Fast forward to the 1960s, when Eichler set his sights on Monte Sereno, building a 16-house subdivision on Via Sereno, off Winchester Boulevard. One of those Eichlers is being rebuilt to reflect what could well be called California Green. The new California style is sustainable, healthier homes, with many homeowners trying to achieve LEED (Leadership in Energy and Environmental Design) certification.

Homeowners Bryan and Jo-Anne Mekechuk bought their 1969 Eichler in 1997. At the time, they had no children. Now they have two, plus they needed room for visiting grandparents. So, it was time to remodel.

At first, the couple considered adding a second story.

“A second floor on an Eichler is not appropriate,” Mekechuk says.

Instead, they took the house apart board by board and dug a basement. Even so, Mekechuk says the home will remain true to Eichler’s vision.

“We kept all the design,” Mekechuk said. “The footprint of the house is identical. For example, the garage door is in the same place.”

Well, almost identical. Besides the basement, 18 square feet was added and three windows were moved. But two windows at the front of the home are identical and Eichler’s trademark atrium will be rebuilt.

Mekechuk is reusing 100 percent of the original home’s redwood boarding, while adding structural insulated panels-styrofoam insulation sandwiched between plywood. Mekechuk gets LEED points for that. The LEED rating system gives homeowners points that, when added up, can determine if a house is LEED certified or if it is certified as silver, gold or platinum. Mekechuk is shooting for platinum.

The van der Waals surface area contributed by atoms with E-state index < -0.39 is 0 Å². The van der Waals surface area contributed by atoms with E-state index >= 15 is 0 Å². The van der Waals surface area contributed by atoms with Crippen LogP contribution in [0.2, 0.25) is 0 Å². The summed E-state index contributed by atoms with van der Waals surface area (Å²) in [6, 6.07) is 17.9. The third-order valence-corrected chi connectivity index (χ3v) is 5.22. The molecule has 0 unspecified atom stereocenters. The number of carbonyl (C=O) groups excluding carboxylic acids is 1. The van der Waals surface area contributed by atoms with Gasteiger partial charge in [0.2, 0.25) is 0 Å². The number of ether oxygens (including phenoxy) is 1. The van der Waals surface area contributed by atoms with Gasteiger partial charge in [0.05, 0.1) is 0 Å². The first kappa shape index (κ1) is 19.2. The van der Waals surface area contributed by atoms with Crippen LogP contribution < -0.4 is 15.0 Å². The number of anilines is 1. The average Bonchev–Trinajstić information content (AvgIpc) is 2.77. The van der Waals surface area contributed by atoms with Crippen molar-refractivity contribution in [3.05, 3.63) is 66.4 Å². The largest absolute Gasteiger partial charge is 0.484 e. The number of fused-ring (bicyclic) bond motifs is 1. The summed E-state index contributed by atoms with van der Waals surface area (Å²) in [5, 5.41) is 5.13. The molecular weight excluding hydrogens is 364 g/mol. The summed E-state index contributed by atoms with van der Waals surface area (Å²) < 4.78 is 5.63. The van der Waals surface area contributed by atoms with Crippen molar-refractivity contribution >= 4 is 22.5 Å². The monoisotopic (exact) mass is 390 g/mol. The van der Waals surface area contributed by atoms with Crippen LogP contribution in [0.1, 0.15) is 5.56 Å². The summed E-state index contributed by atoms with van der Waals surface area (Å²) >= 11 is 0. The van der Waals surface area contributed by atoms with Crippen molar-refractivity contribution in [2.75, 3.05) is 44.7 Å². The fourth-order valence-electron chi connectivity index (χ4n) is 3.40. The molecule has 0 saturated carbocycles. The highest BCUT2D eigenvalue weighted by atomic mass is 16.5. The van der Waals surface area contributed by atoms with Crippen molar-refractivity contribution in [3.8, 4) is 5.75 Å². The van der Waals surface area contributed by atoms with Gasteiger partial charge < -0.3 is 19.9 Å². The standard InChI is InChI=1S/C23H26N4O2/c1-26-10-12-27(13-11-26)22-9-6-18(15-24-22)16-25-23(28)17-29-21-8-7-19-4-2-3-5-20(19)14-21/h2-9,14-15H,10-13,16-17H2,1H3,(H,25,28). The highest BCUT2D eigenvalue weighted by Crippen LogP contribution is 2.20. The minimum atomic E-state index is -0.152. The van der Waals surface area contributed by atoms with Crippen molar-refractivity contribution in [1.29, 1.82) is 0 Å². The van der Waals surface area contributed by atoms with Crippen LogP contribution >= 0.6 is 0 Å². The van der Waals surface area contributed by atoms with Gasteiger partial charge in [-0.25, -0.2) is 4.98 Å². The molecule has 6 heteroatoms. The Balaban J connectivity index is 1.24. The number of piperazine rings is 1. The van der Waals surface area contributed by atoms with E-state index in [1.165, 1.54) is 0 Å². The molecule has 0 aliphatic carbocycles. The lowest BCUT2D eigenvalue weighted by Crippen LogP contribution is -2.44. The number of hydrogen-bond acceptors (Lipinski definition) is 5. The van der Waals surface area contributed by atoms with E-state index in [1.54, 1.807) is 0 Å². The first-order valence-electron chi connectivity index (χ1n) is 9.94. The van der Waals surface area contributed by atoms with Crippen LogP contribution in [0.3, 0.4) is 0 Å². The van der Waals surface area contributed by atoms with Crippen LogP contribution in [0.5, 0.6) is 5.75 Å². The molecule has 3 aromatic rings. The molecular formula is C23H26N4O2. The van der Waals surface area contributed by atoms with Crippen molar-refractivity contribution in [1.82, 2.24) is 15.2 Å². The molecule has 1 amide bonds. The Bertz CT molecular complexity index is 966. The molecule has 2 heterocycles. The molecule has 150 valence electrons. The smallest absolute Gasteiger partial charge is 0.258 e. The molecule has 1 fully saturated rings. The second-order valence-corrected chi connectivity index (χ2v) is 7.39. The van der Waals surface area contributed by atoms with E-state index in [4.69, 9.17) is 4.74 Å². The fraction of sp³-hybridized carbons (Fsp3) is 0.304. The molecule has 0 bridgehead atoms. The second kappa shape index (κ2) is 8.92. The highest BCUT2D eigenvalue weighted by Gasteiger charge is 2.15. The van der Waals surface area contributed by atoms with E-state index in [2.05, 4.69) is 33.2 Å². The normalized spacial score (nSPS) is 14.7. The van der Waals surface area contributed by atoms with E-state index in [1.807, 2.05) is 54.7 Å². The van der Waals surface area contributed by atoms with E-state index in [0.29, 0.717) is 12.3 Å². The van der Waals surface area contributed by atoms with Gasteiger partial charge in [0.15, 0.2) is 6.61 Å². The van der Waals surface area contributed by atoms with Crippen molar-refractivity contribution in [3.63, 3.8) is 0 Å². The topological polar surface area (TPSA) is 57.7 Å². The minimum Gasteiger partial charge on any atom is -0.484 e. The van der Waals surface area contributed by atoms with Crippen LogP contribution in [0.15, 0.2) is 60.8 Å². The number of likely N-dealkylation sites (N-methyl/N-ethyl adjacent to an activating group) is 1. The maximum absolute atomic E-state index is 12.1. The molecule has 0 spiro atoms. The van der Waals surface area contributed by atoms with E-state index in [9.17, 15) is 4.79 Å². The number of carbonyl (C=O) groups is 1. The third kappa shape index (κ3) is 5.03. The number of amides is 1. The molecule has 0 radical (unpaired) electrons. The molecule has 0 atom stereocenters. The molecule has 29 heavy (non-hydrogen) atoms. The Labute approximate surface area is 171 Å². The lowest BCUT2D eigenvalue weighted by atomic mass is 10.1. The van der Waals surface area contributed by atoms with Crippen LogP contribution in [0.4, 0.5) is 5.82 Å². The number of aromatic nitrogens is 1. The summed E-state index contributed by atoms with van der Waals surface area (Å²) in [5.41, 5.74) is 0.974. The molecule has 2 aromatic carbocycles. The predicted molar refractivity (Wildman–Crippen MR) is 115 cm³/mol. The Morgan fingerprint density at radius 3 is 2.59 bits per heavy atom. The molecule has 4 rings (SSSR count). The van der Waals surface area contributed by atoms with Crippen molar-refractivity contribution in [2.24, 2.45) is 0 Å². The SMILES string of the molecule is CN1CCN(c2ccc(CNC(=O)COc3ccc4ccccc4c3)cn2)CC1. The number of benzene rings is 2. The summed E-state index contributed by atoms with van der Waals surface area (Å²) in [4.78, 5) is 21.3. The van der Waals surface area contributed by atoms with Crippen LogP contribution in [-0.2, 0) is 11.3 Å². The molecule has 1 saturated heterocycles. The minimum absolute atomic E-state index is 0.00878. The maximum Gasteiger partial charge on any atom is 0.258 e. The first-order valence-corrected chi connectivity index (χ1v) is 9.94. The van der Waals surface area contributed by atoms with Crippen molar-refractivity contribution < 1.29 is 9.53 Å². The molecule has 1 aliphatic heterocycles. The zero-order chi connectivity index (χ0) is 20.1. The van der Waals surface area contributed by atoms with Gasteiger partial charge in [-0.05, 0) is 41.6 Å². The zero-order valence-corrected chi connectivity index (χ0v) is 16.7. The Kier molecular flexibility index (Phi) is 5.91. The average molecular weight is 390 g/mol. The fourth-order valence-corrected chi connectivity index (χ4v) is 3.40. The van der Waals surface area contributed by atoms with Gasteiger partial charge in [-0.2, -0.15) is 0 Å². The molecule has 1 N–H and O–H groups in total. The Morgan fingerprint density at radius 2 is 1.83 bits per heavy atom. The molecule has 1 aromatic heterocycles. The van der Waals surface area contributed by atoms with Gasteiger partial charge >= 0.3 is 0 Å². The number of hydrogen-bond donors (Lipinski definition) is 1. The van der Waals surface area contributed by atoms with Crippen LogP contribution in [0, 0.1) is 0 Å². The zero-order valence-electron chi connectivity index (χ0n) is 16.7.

The Mekechuks also get points for holding educational open houses.

But it is the guts of the house itself that will determine if they reach their platinum goal. That’s why a cistern was dug to capture rainwater that will irrigate drought-tolerant plants. Polished concrete floors are a key element as well.

“It’s easy to keep concrete clean, plus it doesn’t trap dust and dander,” Bryan Mekechuk says. The concrete floors are composed of 70 percent slag. “Slag is a byproduct of steel production. Slag usually goes to the landfill,” he adds.

The house will be heated and cooled by a geothermal system.

“Geothermal takes warm water out of the ground and uses it to heat the house through tubing in the concrete floors,” Mekechuk says. “Cooling is the reverse of that.”

Mekechuk also plans to put 48 solar panels on the roof.